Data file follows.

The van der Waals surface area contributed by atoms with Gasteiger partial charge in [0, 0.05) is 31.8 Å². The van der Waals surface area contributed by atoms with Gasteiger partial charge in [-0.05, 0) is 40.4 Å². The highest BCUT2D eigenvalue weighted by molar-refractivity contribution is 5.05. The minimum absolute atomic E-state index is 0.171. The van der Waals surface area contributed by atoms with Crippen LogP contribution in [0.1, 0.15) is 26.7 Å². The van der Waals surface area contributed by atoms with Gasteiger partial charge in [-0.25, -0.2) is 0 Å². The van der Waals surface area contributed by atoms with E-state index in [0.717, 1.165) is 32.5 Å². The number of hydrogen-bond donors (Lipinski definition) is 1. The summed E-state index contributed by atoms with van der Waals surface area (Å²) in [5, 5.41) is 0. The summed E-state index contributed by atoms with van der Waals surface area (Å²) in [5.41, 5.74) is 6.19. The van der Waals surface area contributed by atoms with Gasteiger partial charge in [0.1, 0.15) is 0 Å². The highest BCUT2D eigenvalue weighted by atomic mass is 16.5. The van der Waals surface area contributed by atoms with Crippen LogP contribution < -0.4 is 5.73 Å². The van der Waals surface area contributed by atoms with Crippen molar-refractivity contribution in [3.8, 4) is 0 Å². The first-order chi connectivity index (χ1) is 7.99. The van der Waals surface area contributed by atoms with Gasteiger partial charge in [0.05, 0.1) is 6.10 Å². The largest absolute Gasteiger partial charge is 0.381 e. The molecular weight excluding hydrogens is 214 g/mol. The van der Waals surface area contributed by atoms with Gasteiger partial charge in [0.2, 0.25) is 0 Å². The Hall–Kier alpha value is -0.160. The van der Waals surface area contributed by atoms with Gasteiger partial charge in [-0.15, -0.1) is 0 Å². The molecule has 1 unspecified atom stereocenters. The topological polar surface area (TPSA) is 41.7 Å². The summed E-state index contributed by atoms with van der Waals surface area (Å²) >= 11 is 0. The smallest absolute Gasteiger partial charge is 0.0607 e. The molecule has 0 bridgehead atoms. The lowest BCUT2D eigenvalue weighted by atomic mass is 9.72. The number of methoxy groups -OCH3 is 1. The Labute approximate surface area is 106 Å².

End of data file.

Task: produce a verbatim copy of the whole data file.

The van der Waals surface area contributed by atoms with Gasteiger partial charge in [0, 0.05) is 31.8 Å². The van der Waals surface area contributed by atoms with Gasteiger partial charge in [-0.05, 0) is 40.4 Å². The highest BCUT2D eigenvalue weighted by molar-refractivity contribution is 5.05. The minimum absolute atomic E-state index is 0.171. The van der Waals surface area contributed by atoms with Crippen LogP contribution in [0.1, 0.15) is 26.7 Å². The van der Waals surface area contributed by atoms with Gasteiger partial charge in [-0.25, -0.2) is 0 Å². The van der Waals surface area contributed by atoms with E-state index in [0.717, 1.165) is 32.5 Å². The number of hydrogen-bond donors (Lipinski definition) is 1. The summed E-state index contributed by atoms with van der Waals surface area (Å²) in [5, 5.41) is 0. The summed E-state index contributed by atoms with van der Waals surface area (Å²) in [5.41, 5.74) is 6.19. The van der Waals surface area contributed by atoms with Gasteiger partial charge in [0.1, 0.15) is 0 Å². The highest BCUT2D eigenvalue weighted by atomic mass is 16.5. The van der Waals surface area contributed by atoms with Crippen LogP contribution < -0.4 is 5.73 Å². The van der Waals surface area contributed by atoms with Crippen molar-refractivity contribution in [3.8, 4) is 0 Å². The first-order chi connectivity index (χ1) is 7.99. The van der Waals surface area contributed by atoms with Gasteiger partial charge in [0.05, 0.1) is 6.10 Å². The largest absolute Gasteiger partial charge is 0.381 e. The molecular weight excluding hydrogens is 214 g/mol. The van der Waals surface area contributed by atoms with Gasteiger partial charge in [0.2, 0.25) is 0 Å². The Hall–Kier alpha value is -0.160. The van der Waals surface area contributed by atoms with Gasteiger partial charge in [-0.15, -0.1) is 0 Å². The molecule has 1 unspecified atom stereocenters. The topological polar surface area (TPSA) is 41.7 Å². The summed E-state index contributed by atoms with van der Waals surface area (Å²) >= 11 is 0. The smallest absolute Gasteiger partial charge is 0.0607 e. The molecule has 0 bridgehead atoms. The lowest BCUT2D eigenvalue weighted by atomic mass is 9.72. The number of methoxy groups -OCH3 is 1. The Labute approximate surface area is 106 Å².